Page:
A much less common option is the fee-only model, where the adviser charges a set amount for services that might include a detailed financial plan, but receives no commissions on the sale of investments. Few advisers work this way, and they tend to specialize in high-net-worth clients. Warren Baldwin, a financial planner at T.E. Financial Consultants Ltd. in Toronto, says his firm has a minimum fee of $1,500, but charges $4,000 to $5,000 for a comprehensive financial plan that covers retirement, tax and estate planning issues. These fees are typical of what you'd pay elsewhere.

If it feels awkward to raise the issue of fees, just remember that the benefits of the conversation can translate into higher returns. Also, good advisers expect their clients to ask. "I am never under any illusion that clients are going to look at the amount they owe and blithely write a cheque," says Baldwin. "In the back of everyone's mind is a little cost-benefit calculator."


Suppose you buy a mutual fund early in the year. You face three fee options:

paying an up-front commission (front load), paying a deferred sales charge if

and when you leave the fund, or negotiating a zero-load. Here's how each option would work for a $10,000 investment, assuming a 10% average annual return.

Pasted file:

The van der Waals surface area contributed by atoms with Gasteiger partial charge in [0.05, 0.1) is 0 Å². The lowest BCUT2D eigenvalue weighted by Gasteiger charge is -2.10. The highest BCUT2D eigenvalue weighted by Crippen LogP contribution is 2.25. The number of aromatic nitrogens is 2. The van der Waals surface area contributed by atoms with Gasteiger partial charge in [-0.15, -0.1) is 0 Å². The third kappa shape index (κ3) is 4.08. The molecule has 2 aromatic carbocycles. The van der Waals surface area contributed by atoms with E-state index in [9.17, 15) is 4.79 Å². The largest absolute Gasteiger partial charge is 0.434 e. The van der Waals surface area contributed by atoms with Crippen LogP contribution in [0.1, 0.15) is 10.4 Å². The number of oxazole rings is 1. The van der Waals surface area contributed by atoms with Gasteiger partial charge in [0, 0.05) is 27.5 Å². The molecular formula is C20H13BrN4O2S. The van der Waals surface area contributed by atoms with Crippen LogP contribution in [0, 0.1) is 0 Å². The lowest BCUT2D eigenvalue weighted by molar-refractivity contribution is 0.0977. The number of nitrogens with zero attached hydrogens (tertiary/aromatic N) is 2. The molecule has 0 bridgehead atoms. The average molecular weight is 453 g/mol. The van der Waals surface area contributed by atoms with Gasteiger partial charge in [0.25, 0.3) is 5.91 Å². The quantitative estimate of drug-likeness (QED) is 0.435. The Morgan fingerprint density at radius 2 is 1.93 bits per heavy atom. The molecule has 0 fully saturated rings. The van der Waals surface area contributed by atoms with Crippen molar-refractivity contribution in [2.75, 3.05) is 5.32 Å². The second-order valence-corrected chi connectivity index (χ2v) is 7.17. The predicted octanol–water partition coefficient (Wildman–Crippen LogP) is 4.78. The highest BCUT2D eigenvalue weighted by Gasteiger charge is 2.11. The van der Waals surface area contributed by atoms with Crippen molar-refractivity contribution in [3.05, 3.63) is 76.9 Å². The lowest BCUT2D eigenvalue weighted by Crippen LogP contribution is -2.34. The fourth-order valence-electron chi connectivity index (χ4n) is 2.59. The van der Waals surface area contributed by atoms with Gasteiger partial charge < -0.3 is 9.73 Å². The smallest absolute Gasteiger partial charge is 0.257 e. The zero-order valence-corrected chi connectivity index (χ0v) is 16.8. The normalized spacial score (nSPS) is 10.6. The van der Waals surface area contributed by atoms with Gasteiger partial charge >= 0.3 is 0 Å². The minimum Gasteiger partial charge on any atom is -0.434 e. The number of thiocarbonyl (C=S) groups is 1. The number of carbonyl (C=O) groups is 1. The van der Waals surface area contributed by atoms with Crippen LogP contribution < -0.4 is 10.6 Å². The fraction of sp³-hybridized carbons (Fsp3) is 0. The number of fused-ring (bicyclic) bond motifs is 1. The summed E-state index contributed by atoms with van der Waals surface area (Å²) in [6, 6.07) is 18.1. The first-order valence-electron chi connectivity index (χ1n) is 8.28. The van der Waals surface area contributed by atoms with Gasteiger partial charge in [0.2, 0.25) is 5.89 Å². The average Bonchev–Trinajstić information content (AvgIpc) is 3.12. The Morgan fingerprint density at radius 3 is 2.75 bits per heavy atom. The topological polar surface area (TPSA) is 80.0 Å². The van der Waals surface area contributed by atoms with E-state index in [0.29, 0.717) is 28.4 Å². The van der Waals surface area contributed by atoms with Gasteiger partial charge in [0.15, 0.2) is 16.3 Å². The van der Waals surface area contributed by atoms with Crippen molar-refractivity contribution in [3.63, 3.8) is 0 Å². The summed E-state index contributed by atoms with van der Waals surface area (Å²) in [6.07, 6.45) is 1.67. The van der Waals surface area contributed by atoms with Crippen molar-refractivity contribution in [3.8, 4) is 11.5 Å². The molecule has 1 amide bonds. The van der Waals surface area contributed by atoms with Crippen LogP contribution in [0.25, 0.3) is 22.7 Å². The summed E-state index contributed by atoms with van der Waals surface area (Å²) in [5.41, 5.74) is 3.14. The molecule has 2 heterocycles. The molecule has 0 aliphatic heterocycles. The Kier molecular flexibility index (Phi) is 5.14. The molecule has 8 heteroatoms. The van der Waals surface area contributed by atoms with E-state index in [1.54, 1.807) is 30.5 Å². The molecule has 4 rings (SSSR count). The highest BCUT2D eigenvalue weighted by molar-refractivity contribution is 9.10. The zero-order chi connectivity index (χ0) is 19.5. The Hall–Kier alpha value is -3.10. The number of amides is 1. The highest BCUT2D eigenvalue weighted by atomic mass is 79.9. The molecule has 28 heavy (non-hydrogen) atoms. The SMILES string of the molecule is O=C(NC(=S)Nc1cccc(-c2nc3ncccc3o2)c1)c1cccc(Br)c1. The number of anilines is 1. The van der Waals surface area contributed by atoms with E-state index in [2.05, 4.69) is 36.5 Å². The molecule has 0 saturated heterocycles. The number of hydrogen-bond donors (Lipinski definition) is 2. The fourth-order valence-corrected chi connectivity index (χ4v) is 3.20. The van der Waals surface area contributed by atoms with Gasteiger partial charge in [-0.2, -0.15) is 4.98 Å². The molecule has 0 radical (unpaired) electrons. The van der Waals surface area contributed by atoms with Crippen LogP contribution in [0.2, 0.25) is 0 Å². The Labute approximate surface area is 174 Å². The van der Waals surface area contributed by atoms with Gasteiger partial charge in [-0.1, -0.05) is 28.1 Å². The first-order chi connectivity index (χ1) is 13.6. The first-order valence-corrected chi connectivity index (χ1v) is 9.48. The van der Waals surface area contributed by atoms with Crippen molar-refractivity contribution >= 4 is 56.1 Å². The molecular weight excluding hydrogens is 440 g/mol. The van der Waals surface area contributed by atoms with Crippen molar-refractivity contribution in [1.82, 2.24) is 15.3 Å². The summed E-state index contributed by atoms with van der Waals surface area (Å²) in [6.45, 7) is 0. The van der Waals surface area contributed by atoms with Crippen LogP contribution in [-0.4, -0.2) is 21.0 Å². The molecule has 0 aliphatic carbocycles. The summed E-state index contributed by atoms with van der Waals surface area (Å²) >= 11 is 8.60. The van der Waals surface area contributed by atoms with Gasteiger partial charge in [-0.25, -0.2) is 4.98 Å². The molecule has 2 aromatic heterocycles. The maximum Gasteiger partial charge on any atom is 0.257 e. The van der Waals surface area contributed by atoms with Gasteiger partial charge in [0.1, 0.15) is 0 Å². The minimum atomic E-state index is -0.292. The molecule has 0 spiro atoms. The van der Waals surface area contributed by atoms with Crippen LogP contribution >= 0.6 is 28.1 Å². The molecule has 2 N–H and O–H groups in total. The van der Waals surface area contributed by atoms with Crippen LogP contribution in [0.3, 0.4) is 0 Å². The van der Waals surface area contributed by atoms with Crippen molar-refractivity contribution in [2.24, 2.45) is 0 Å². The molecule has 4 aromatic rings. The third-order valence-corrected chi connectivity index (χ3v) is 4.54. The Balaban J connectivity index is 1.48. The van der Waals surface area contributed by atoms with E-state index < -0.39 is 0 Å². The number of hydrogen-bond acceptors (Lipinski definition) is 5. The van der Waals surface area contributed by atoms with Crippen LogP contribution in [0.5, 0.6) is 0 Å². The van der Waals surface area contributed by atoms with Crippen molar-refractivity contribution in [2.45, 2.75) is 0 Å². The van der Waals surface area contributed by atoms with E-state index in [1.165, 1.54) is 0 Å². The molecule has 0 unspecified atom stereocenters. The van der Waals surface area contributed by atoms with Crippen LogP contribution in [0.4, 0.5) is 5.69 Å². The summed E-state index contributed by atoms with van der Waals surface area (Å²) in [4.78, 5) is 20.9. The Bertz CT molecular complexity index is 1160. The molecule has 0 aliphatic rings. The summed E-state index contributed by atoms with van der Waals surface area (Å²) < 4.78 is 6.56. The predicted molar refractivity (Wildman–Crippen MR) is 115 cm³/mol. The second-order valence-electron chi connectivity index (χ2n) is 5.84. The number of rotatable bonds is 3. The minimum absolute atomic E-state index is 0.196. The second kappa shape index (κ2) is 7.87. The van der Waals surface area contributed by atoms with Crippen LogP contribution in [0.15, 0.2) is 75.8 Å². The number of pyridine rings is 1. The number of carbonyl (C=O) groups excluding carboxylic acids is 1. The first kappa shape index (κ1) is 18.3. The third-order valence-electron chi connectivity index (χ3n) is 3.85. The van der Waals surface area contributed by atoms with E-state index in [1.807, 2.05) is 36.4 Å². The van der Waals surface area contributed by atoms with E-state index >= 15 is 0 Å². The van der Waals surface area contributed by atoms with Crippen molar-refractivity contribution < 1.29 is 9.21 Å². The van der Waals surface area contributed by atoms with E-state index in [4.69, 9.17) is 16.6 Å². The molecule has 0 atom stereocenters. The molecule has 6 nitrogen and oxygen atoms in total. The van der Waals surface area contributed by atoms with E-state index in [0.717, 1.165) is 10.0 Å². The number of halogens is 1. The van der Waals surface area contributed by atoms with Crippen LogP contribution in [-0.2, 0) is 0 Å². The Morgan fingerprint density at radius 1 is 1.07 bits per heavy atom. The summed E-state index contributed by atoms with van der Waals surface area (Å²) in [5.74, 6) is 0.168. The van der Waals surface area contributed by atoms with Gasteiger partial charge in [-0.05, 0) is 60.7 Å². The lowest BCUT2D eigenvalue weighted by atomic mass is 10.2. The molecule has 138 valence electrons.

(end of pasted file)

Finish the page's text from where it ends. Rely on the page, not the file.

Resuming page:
1) Front Load

Up-front commission $200 (2%)*

Redemption fee 0

Value of your holdings if you cash out near the end of the 4th year $14,348

Your adviser and his or her firm make...

Up-front 2%; Trailing commissions 1% per year

** up-front commissions are negotiable

2) Deferred Sales Charge

Up-front commission 0

Redemption fee declines from 6% to 0 over six years

Value of your holdings if you cash out near the end of the 4th year* $14,048

Your adviser and his or her firm make...

Up-front 5% paid by the fund company; Trailing commissions 0.5% per year

*redemption fee is 4.5% of the value of 90% of your holdings (you can redeem 10% free)

3) Zero-Load

Up-front commission 0

Redemption fee 0

Value of your holdings if you cash out near the end of the 4th year $14,641

Your adviser and his or her firm make...

Up-front 0%; Trailing commissions 1% per year

© 2007 The Globe and Mail. All rights reserved.